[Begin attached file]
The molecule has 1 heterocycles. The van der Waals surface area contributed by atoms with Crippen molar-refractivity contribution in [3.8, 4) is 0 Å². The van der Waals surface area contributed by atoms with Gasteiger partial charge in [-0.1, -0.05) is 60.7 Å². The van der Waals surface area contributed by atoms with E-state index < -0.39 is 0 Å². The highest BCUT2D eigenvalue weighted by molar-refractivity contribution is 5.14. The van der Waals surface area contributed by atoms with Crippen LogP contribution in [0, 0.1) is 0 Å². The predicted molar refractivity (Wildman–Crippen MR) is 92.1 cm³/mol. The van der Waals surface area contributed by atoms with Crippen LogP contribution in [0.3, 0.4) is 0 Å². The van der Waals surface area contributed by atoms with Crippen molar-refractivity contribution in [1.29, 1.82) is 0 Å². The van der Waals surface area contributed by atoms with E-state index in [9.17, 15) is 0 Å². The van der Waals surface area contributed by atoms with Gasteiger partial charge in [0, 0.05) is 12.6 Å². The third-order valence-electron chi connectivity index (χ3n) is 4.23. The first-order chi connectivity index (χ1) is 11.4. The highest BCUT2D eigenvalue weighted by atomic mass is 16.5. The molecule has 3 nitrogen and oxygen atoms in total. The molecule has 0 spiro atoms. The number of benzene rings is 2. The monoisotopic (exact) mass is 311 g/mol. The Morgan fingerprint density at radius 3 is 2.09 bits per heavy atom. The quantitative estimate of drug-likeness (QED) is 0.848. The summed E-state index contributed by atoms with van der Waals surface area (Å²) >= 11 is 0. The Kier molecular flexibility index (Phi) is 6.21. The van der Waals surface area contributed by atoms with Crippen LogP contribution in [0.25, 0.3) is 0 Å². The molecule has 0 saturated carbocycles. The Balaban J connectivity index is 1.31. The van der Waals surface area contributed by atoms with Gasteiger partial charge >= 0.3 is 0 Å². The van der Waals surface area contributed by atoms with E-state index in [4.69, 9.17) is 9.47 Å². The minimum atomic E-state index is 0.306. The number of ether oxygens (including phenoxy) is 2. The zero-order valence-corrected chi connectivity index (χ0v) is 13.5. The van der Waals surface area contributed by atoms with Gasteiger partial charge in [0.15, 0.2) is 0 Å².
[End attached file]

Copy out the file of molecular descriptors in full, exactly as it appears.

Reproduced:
The molecule has 1 heterocycles. The van der Waals surface area contributed by atoms with Crippen molar-refractivity contribution in [3.8, 4) is 0 Å². The van der Waals surface area contributed by atoms with Gasteiger partial charge in [-0.1, -0.05) is 60.7 Å². The van der Waals surface area contributed by atoms with E-state index < -0.39 is 0 Å². The highest BCUT2D eigenvalue weighted by molar-refractivity contribution is 5.14. The van der Waals surface area contributed by atoms with Crippen LogP contribution in [0, 0.1) is 0 Å². The predicted molar refractivity (Wildman–Crippen MR) is 92.1 cm³/mol. The van der Waals surface area contributed by atoms with Crippen LogP contribution in [0.3, 0.4) is 0 Å². The van der Waals surface area contributed by atoms with Crippen molar-refractivity contribution in [1.29, 1.82) is 0 Å². The van der Waals surface area contributed by atoms with E-state index in [9.17, 15) is 0 Å². The van der Waals surface area contributed by atoms with Gasteiger partial charge in [0, 0.05) is 12.6 Å². The third-order valence-electron chi connectivity index (χ3n) is 4.23. The first-order chi connectivity index (χ1) is 11.4. The highest BCUT2D eigenvalue weighted by atomic mass is 16.5. The molecule has 3 nitrogen and oxygen atoms in total. The molecule has 0 spiro atoms. The number of benzene rings is 2. The monoisotopic (exact) mass is 311 g/mol. The Morgan fingerprint density at radius 3 is 2.09 bits per heavy atom. The quantitative estimate of drug-likeness (QED) is 0.848. The summed E-state index contributed by atoms with van der Waals surface area (Å²) >= 11 is 0. The Kier molecular flexibility index (Phi) is 6.21. The van der Waals surface area contributed by atoms with Crippen LogP contribution in [0.25, 0.3) is 0 Å². The molecule has 0 saturated carbocycles. The Balaban J connectivity index is 1.31. The van der Waals surface area contributed by atoms with Gasteiger partial charge >= 0.3 is 0 Å². The van der Waals surface area contributed by atoms with E-state index in [4.69, 9.17) is 9.47 Å². The minimum atomic E-state index is 0.306. The number of ether oxygens (including phenoxy) is 2. The zero-order valence-corrected chi connectivity index (χ0v) is 13.5. The van der Waals surface area contributed by atoms with Gasteiger partial charge in [0.15, 0.2) is 0 Å².